Surrey preparing to make homelessness illegal after shuttling the 135A strip indoors

Politicians are celebrating the news that the 135A “Surrey Strip” is going indoors as social workers have begun moving residents of the iconic 3 year old camp into 160 Atco trailer rooms. But homeless residents of the Strip and advocates with Alliance Against Displacement are not uncritically celebrating. They see the move as the beginning of a new strategy to sweep homelessness under the rug as part of the gentrification of Surrey Centre.

From prison camp to institutional cells

The Surrey Strip is sometimes referred to in media as a “tent city” but it is more accurate to call it an “outdoor prison,” says longtime advocate Dave Diewert, who is an organizer with Alliance Against Displacement. Diewert knows the difference because he has organized in support of tent cities in Maple Ridge, Vancouver, Abbotsford, and Nanaimo. “In tent cities, homeless people organize their own communities and create a place where they get respite from police harassment and surveillance,” he said as he stood on 135A. “The Strip is totally controlled by the RCMP. The police force homeless people to come here, where they constantly patrol tent-to-tent and do search-and-seizures.”

Police on the Strip enforce a double standard that treats homeless people as dangers to public safety and private property rather than part of the public that needs protection. The protection of homeless people’s belongings from theft is an example of this double standard. One homeless resident named Dan said, “Over the last few months I’ve been collecting things in order to move into this new housing. I got some clothes, some things for a kitchen – things to have a home. Then yesterday, while I was away from my tent, Bylaw officers came and took all my things. The police call us thieves but they are always stealing from us.” Dave Diewert analyzed his experience within the double standard of policing, “The police are not against stealing, they regulate who can steal and who can be stolen from. The police protect thieves who take Indigenous lands, and Bylaw officers who take homeless people’s belongings, and criminalize homeless people for scavenging what they need to survive.”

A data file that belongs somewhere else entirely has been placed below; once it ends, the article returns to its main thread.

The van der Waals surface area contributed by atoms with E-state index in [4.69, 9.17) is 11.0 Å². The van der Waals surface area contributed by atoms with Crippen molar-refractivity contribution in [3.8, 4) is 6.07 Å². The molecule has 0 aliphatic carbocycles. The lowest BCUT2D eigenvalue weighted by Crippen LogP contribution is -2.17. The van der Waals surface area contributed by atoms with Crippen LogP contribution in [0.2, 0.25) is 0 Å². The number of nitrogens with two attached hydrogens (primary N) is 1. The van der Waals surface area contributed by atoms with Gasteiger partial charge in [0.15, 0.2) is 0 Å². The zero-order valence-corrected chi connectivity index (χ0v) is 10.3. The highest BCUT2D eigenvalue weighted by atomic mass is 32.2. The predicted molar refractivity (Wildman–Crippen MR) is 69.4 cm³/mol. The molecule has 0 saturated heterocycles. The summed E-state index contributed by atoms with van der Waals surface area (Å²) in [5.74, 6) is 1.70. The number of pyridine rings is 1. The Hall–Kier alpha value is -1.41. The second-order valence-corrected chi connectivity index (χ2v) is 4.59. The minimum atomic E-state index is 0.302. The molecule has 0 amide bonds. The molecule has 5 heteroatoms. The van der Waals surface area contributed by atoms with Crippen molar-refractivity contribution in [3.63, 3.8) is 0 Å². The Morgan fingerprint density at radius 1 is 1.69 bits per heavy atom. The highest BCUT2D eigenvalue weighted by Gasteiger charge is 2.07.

Diewert worries that moving the Strip indoors won’t lessen police control. “The 160 units of temporary housing is run under BC Housing’s supportive housing program, which means that it is highly controlled, monitored, institutional housing. Supportive housing providers have a track record of sharing surveillance of tenants with police, which means that people won’t get a break from the police-state conditions of the Strip when they move indoors.” Diewert says that while some residents of the Strip are glad to move indoors after being outdoors for years, others are cynical about the state-orchestrated initiative that is moving homeless people from a prison camp to institutional cells.

“Homelessness is going to be illegal”

Bonnie looking out at moving day from her tent on the Strip